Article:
i'm sold on this author, but wanted more from this book. i expect that in her later books she takes it all a bit further and will be reading them to find out.

i always like it when authors point out that sometimes the most religious people are acting against religion and the god they claim to hold so high: "Eugene has to stop doing God's job. God is big enough to do his own job." ( )
1 vote elisa.saphier | Jul 6, 2014 |
How does anyone ever trust the pillars of the community when it's such a cliché?

This is a powerful depiction of a girl stunted by growing up under an abusively controllling father. And of the effects on daily life and freedom of a military coup. The two plots work in parallel even as they affect each other. Kwambili's aunt isn't only talking about domestic violence when she says, "When a house is on fire, you run out before the roof collapses on your head."

There was much inevitable in the plot: not the tedious side of predictable, just that the weight of the prose and the bent of the characters carry you towards it like a riptide. Kwambili is passive because she's been trained that way, but give her a little space and encouragement....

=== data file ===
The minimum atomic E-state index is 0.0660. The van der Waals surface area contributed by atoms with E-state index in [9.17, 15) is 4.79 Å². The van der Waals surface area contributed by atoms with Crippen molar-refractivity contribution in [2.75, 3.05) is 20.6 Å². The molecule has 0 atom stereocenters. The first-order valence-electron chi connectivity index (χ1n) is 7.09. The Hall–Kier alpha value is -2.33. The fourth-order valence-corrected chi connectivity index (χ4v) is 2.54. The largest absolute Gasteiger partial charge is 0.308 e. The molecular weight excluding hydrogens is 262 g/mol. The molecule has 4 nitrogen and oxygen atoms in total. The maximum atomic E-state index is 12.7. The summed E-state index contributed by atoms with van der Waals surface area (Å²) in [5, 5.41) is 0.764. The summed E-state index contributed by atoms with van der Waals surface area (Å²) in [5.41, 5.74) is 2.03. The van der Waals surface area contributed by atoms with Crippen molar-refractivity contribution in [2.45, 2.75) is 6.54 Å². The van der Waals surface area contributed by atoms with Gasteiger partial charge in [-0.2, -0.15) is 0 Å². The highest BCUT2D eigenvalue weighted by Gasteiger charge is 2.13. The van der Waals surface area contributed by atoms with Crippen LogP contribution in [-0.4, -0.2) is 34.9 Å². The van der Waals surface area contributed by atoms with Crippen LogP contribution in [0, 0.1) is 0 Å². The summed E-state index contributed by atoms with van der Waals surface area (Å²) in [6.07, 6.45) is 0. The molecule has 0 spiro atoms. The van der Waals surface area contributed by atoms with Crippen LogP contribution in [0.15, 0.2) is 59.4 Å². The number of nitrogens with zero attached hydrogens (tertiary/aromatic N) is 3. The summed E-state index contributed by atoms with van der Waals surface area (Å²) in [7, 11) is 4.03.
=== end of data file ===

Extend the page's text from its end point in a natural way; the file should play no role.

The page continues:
Mama, so like Kwambili in that quietness where you can tell so much is going on in her head that she'll never speak (I suspect a whole novel could be teased out of even just why the tea but it doesn't need to be: just raising the question answers it)....

And Jaja, because I didn't expect that, I didn't have time to expect it, but if I'd had time I'd have known that of course Jaja would say that. ( )
  zeborah | Jul 4, 2014 |
I was deeply moved by this novel. It is a heartrending story of abuse by a poweful father who is controlled by his religion. It tells the story of a rich Nigerian family and their cousins. poor Nigerians and what daily life is like in a country on the borderline of a cuop. This novel is rich in sensory detail and poignant feeling of love between a brother and sister, a twisted father, and a local priest. ( )